20. 1) 10X50 binoculars (Visonary Classic) from SCS Astro. 2) Planishpere "Global Mapping Star & Constellation Finder" from Global Mapping. 3) standard, extendable camera tripod with a quick-release clip to use with the binoculars 4) Binocular tripod adapter (SCS Astro or TH) These 4 items are great for the beginner, accompanied with an accurate text, if one can be had for the younger generation. These binoculars are easy to use, good light grasp, and show a lot of the moon, moons of jupiter, rings of saturn, star clusters, galaxies, etc. Good all-rounder starter. I still use mine today. The global mapping planisphere I mentioned is really good to, shows DSOs, basic constellations, with great descriptions on the back with instructions and colorful pictures. Names and meanings of stars and constellations, some mythology to. Bright stars, messier objects, etc. But yet, keeping it all remarkedly simple, and well presented. The binoculars can also be mounted on the tripod, and quickly clipped off when wanting to hold them by hand. I use a small stool with this set-up, and it is incredibly versatile. Easy to use! Shouldn't take too long for a keen 8-year to figure out. 5) And as for a book. Well, that would depend on your world view point. Whether creationist, evolutionist, atheist, a book about astonomy for kids on this topic could be an idea. I know, some home-schooling resources have some very good books about science and astronomy aimed at the YOUNGER GENERATION. I don't shop around for books that much, but from what I have, don't see very often a book about astronomy aimed at the younger audience, in the mainstream. Perhaps someone here knows of a good recomendation. Perhaps even a good introductory video, DVD about the universe. There are some productions done on the topic of astronomy for both the creationist and the evolutionist world views. These are generally aimed at a wider age audience, and might be a good approach to introducing your son to the topic. A search on amazon.co.uk will bring up lots of products under the DVD category. Anyway, the binoculars should be about £30. Binocular tripod adapter, about £10. Tripod about £10 to £15. Good book or DVD around £10, and the planisphere about £15. Thats a total of around £75. Oh, and a little Skywatcher Red LED torch (£5 to £10 from Harrison Telescopes) for preserving night vision. Thats pretty much it! You could even make that yourself with red cellophane wrapped around the end of a torch with an elastic band. That might all seem quite a bit, but should keep him bussy for some time. I make use of this set-up myself while my telescope is used for astrophotography, and it is amazing what projects I can do and things I see with this gear. Then there is the fun of meteor watching to. Don't even need binoculars for that! And with appropriate adult supervision, you could even use white light solar filters on both the binocular's objective lenses (home made with the right materials, or purchased) to view sunspots on the sun. Baader Astro Solar film (density 5.0) would be a great choice. Its cheap to. "Company Seven" website that sells high quality APO refractors, endorses Baader's Astro solar film, and even provides a link to creating a filter housing for using on a pair of binoculars. If you decide to, but cannot find that link on their website, drop me a PM and I'll find it for you. I would have liked to have had that as a starter, instead of a £100, 60mm plastic refractor, that was difficult to use, and only good for the moon. But I guess some learn the hard way. And I am sure I speak for all of us at SGL, to wish your son a happy birthday, and some clear sky time, hopefully on his birthday.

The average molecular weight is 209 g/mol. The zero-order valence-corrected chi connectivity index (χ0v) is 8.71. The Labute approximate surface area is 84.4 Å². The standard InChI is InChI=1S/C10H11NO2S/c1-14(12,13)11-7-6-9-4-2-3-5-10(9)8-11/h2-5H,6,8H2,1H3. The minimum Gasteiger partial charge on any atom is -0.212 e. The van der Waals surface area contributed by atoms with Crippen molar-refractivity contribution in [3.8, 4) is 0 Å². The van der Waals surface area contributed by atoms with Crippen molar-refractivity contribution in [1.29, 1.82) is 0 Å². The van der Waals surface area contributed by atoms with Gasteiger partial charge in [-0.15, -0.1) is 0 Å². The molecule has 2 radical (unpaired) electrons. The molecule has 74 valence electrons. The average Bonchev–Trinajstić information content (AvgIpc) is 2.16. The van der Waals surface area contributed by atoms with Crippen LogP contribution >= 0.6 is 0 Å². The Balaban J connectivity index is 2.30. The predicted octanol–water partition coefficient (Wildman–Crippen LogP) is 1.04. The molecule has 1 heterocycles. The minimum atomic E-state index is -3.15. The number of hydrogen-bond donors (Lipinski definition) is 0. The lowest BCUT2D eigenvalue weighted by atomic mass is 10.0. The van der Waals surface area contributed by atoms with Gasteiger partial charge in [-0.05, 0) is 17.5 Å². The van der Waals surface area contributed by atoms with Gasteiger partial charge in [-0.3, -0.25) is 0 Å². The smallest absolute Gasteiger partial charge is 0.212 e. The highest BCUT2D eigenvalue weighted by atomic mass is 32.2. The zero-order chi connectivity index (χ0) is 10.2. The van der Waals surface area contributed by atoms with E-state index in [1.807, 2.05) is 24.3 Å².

21. Yeah. What is it with all this cloud anyway?
  22. You will see loads on the sun, even in white light. Sunspots change from day to day. Some days there will be none though. If you have good quality optics (that includes the eyepiece) observing in white light (good quality filters like Baader for e.g.) you will be able to watch the surface granulation change patterns in just a few minutes. Surface granulation on the sun is one of my best things I like to observe. I have even seen over a matter of a few minutes one large granule expand in a ring like shape erasing other granules around it like a rubber to pencil. Only then to see it fade off and be replaced by the normal surface granulation. Fantastic! Where stars are pinpoints in the night sky and we only have spectroscopy, photometry, etc. to learn about them (indirect methods that is, unless your talking super novas and light echoes), you want to know more about what happens to these stars. And it ain't no slow process either! It is rapid and fast, ever changing! You want lots of quick variety. Look no more. Just at the sun. There you will find past paced action drama! Even better if you have a dedicated H-alpha solar filter, the larger the apeture, the better your resolution. Have fun learning! Thats what its all about!
  23. When the moon is bright, I will tend to focus on planetary and double star imaging and viewing. Couple to that, imaging and observing the moon itself. Also, its a great time, since not staying up through the night, to image and observe our star, the sun. Its amazing just what you can see with Baader's solar safety film and a telescope of moderate apeture. Oh, also brighter star clusters are nice to puruse over with binoculars, checking to remember where they are in the sky. And at some times when the moon is at the right phase with Venus and/or mercury, with dusk or dawn, can make for some really nice astrophotography using a camera and kit lens. Even better if you have a nice background with some distant trees, feilds, etc.